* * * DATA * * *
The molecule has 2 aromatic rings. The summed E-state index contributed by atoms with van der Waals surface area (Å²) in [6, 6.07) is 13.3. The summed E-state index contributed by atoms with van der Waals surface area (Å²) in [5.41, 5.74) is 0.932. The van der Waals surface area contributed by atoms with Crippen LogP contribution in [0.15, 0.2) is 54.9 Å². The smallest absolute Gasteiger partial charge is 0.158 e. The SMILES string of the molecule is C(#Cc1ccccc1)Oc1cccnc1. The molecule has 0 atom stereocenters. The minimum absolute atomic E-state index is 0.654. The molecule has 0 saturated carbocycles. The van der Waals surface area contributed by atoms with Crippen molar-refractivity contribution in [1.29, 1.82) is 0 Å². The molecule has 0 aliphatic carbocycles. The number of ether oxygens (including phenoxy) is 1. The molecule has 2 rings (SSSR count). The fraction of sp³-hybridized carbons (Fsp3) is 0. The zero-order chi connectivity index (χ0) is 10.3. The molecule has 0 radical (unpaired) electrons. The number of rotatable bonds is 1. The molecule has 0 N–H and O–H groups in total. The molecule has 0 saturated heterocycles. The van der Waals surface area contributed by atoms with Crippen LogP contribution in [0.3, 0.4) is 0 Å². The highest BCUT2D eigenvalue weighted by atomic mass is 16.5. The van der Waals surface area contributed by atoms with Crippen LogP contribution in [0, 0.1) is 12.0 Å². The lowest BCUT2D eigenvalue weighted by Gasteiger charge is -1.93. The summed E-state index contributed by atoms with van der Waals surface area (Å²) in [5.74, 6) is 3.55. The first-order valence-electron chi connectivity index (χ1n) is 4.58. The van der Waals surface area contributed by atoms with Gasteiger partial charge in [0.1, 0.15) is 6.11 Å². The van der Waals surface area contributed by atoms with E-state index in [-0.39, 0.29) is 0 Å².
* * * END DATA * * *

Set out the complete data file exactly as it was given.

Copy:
The molecule has 2 aromatic rings. The summed E-state index contributed by atoms with van der Waals surface area (Å²) in [6, 6.07) is 13.3. The summed E-state index contributed by atoms with van der Waals surface area (Å²) in [5.41, 5.74) is 0.932. The van der Waals surface area contributed by atoms with Crippen LogP contribution in [0.15, 0.2) is 54.9 Å². The smallest absolute Gasteiger partial charge is 0.158 e. The SMILES string of the molecule is C(#Cc1ccccc1)Oc1cccnc1. The molecule has 0 atom stereocenters. The minimum absolute atomic E-state index is 0.654. The molecule has 0 saturated carbocycles. The van der Waals surface area contributed by atoms with Crippen molar-refractivity contribution in [1.29, 1.82) is 0 Å². The molecule has 0 aliphatic carbocycles. The number of ether oxygens (including phenoxy) is 1. The molecule has 2 rings (SSSR count). The fraction of sp³-hybridized carbons (Fsp3) is 0. The zero-order chi connectivity index (χ0) is 10.3. The molecule has 0 radical (unpaired) electrons. The number of rotatable bonds is 1. The molecule has 0 N–H and O–H groups in total. The molecule has 0 saturated heterocycles. The van der Waals surface area contributed by atoms with Crippen LogP contribution in [0.3, 0.4) is 0 Å². The highest BCUT2D eigenvalue weighted by atomic mass is 16.5. The van der Waals surface area contributed by atoms with Crippen LogP contribution in [0, 0.1) is 12.0 Å². The lowest BCUT2D eigenvalue weighted by Gasteiger charge is -1.93. The summed E-state index contributed by atoms with van der Waals surface area (Å²) in [5.74, 6) is 3.55. The first-order valence-electron chi connectivity index (χ1n) is 4.58. The van der Waals surface area contributed by atoms with Gasteiger partial charge in [0.1, 0.15) is 6.11 Å². The van der Waals surface area contributed by atoms with E-state index in [-0.39, 0.29) is 0 Å².